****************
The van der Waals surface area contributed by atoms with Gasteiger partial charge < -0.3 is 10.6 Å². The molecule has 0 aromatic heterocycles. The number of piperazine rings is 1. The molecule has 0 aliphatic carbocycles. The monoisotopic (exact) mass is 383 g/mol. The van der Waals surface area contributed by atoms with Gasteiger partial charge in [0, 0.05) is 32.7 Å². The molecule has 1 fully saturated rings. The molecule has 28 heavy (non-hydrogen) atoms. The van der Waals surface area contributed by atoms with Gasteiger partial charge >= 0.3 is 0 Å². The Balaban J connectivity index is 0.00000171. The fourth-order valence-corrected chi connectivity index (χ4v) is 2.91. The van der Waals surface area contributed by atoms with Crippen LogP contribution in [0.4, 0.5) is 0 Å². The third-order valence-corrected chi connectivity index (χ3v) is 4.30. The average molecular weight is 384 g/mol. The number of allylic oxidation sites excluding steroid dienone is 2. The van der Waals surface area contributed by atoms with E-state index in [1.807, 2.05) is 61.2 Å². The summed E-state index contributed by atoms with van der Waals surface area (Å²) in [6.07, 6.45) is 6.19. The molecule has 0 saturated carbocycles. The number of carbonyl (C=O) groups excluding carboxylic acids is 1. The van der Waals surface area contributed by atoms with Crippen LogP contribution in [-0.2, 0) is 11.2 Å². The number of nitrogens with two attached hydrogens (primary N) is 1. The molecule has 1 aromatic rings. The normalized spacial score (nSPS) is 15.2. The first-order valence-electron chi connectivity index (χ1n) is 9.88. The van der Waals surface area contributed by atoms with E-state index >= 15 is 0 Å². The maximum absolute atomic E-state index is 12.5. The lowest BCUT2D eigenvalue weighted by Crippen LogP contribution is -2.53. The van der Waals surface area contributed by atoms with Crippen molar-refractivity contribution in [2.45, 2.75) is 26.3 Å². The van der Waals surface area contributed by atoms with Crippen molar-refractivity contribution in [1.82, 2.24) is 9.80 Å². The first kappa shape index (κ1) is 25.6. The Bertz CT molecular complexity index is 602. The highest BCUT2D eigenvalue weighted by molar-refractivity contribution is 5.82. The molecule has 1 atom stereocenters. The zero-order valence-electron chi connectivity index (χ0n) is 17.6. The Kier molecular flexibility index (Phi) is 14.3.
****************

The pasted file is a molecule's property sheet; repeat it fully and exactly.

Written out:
The van der Waals surface area contributed by atoms with Gasteiger partial charge < -0.3 is 10.6 Å². The molecule has 0 aromatic heterocycles. The number of piperazine rings is 1. The molecule has 0 aliphatic carbocycles. The monoisotopic (exact) mass is 383 g/mol. The van der Waals surface area contributed by atoms with Gasteiger partial charge in [0, 0.05) is 32.7 Å². The molecule has 1 fully saturated rings. The molecule has 28 heavy (non-hydrogen) atoms. The van der Waals surface area contributed by atoms with Gasteiger partial charge >= 0.3 is 0 Å². The Balaban J connectivity index is 0.00000171. The fourth-order valence-corrected chi connectivity index (χ4v) is 2.91. The van der Waals surface area contributed by atoms with Crippen LogP contribution in [0.4, 0.5) is 0 Å². The third-order valence-corrected chi connectivity index (χ3v) is 4.30. The average molecular weight is 384 g/mol. The number of allylic oxidation sites excluding steroid dienone is 2. The van der Waals surface area contributed by atoms with E-state index in [1.807, 2.05) is 61.2 Å². The summed E-state index contributed by atoms with van der Waals surface area (Å²) in [6.07, 6.45) is 6.19. The molecule has 0 saturated carbocycles. The number of carbonyl (C=O) groups excluding carboxylic acids is 1. The van der Waals surface area contributed by atoms with Crippen LogP contribution in [-0.2, 0) is 11.2 Å². The number of nitrogens with two attached hydrogens (primary N) is 1. The molecule has 1 aromatic rings. The normalized spacial score (nSPS) is 15.2. The first-order valence-electron chi connectivity index (χ1n) is 9.88. The van der Waals surface area contributed by atoms with E-state index >= 15 is 0 Å². The maximum absolute atomic E-state index is 12.5. The lowest BCUT2D eigenvalue weighted by Crippen LogP contribution is -2.53. The van der Waals surface area contributed by atoms with Crippen molar-refractivity contribution in [2.45, 2.75) is 26.3 Å². The van der Waals surface area contributed by atoms with Crippen molar-refractivity contribution in [1.82, 2.24) is 9.80 Å². The first kappa shape index (κ1) is 25.6. The Bertz CT molecular complexity index is 602. The highest BCUT2D eigenvalue weighted by molar-refractivity contribution is 5.82. The molecule has 1 atom stereocenters. The zero-order valence-electron chi connectivity index (χ0n) is 17.6. The Kier molecular flexibility index (Phi) is 14.3.